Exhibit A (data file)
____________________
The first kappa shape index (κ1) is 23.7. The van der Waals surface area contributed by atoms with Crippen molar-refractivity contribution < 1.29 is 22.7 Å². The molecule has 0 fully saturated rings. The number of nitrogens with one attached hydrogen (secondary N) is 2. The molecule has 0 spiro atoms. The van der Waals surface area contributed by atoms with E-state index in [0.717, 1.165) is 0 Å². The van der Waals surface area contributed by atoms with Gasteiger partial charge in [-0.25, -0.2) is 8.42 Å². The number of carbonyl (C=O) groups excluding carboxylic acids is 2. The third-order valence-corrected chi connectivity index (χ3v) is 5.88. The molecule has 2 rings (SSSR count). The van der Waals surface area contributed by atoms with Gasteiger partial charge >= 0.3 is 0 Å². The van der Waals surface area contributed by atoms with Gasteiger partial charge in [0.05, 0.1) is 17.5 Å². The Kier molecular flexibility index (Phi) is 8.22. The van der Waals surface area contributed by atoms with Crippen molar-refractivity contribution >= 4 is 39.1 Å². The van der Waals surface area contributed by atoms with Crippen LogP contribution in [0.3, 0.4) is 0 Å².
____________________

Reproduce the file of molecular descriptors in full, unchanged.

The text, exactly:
The first kappa shape index (κ1) is 23.7. The van der Waals surface area contributed by atoms with Crippen molar-refractivity contribution < 1.29 is 22.7 Å². The molecule has 0 fully saturated rings. The number of nitrogens with one attached hydrogen (secondary N) is 2. The molecule has 0 spiro atoms. The van der Waals surface area contributed by atoms with E-state index in [0.717, 1.165) is 0 Å². The van der Waals surface area contributed by atoms with Gasteiger partial charge in [-0.25, -0.2) is 8.42 Å². The number of carbonyl (C=O) groups excluding carboxylic acids is 2. The third-order valence-corrected chi connectivity index (χ3v) is 5.88. The molecule has 2 rings (SSSR count). The van der Waals surface area contributed by atoms with Gasteiger partial charge >= 0.3 is 0 Å². The van der Waals surface area contributed by atoms with Gasteiger partial charge in [0.05, 0.1) is 17.5 Å². The Kier molecular flexibility index (Phi) is 8.22. The van der Waals surface area contributed by atoms with Crippen molar-refractivity contribution >= 4 is 39.1 Å². The van der Waals surface area contributed by atoms with Crippen LogP contribution in [0.3, 0.4) is 0 Å².